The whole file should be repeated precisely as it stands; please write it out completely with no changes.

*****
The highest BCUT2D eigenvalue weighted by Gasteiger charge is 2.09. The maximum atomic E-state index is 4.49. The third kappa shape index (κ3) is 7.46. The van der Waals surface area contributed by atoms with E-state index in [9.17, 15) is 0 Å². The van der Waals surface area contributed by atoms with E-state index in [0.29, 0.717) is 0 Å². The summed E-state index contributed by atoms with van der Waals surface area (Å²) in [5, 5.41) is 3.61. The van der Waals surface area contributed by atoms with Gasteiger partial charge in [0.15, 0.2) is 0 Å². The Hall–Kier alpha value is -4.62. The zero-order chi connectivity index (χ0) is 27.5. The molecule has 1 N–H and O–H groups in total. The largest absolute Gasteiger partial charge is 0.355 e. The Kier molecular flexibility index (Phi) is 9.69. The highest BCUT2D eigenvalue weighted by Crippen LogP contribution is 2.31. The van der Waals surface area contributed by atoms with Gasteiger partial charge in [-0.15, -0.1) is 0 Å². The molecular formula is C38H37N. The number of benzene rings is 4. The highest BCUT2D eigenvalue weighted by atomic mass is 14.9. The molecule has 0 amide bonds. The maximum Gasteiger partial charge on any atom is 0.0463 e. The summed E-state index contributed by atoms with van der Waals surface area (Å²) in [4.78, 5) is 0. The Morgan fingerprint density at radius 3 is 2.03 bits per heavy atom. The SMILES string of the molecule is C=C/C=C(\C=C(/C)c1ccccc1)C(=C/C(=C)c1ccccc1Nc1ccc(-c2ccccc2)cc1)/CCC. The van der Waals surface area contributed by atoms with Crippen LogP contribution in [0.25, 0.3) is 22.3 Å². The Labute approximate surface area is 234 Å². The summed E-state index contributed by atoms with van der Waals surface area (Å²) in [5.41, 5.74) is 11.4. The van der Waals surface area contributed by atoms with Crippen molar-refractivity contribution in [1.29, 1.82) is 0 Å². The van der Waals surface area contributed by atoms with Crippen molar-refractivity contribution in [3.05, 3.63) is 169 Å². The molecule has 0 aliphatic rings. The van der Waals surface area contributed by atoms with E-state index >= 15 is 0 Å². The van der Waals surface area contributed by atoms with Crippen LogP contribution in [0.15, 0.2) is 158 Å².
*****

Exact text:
The highest BCUT2D eigenvalue weighted by Gasteiger charge is 2.09. The maximum atomic E-state index is 4.49. The third kappa shape index (κ3) is 7.46. The van der Waals surface area contributed by atoms with E-state index in [9.17, 15) is 0 Å². The van der Waals surface area contributed by atoms with E-state index in [0.29, 0.717) is 0 Å². The summed E-state index contributed by atoms with van der Waals surface area (Å²) in [5, 5.41) is 3.61. The van der Waals surface area contributed by atoms with Gasteiger partial charge in [0.15, 0.2) is 0 Å². The Hall–Kier alpha value is -4.62. The zero-order chi connectivity index (χ0) is 27.5. The molecule has 1 N–H and O–H groups in total. The largest absolute Gasteiger partial charge is 0.355 e. The Kier molecular flexibility index (Phi) is 9.69. The highest BCUT2D eigenvalue weighted by Crippen LogP contribution is 2.31. The van der Waals surface area contributed by atoms with Gasteiger partial charge in [-0.15, -0.1) is 0 Å². The molecular formula is C38H37N. The number of benzene rings is 4. The highest BCUT2D eigenvalue weighted by atomic mass is 14.9. The molecule has 0 amide bonds. The maximum Gasteiger partial charge on any atom is 0.0463 e. The summed E-state index contributed by atoms with van der Waals surface area (Å²) in [4.78, 5) is 0. The Morgan fingerprint density at radius 3 is 2.03 bits per heavy atom. The SMILES string of the molecule is C=C/C=C(\C=C(/C)c1ccccc1)C(=C/C(=C)c1ccccc1Nc1ccc(-c2ccccc2)cc1)/CCC. The van der Waals surface area contributed by atoms with Crippen LogP contribution in [0.25, 0.3) is 22.3 Å². The Labute approximate surface area is 234 Å². The summed E-state index contributed by atoms with van der Waals surface area (Å²) in [5.41, 5.74) is 11.4. The van der Waals surface area contributed by atoms with Crippen molar-refractivity contribution in [1.29, 1.82) is 0 Å². The van der Waals surface area contributed by atoms with Crippen molar-refractivity contribution in [3.05, 3.63) is 169 Å². The molecule has 0 aliphatic rings. The van der Waals surface area contributed by atoms with E-state index >= 15 is 0 Å². The van der Waals surface area contributed by atoms with Crippen LogP contribution in [0.15, 0.2) is 158 Å².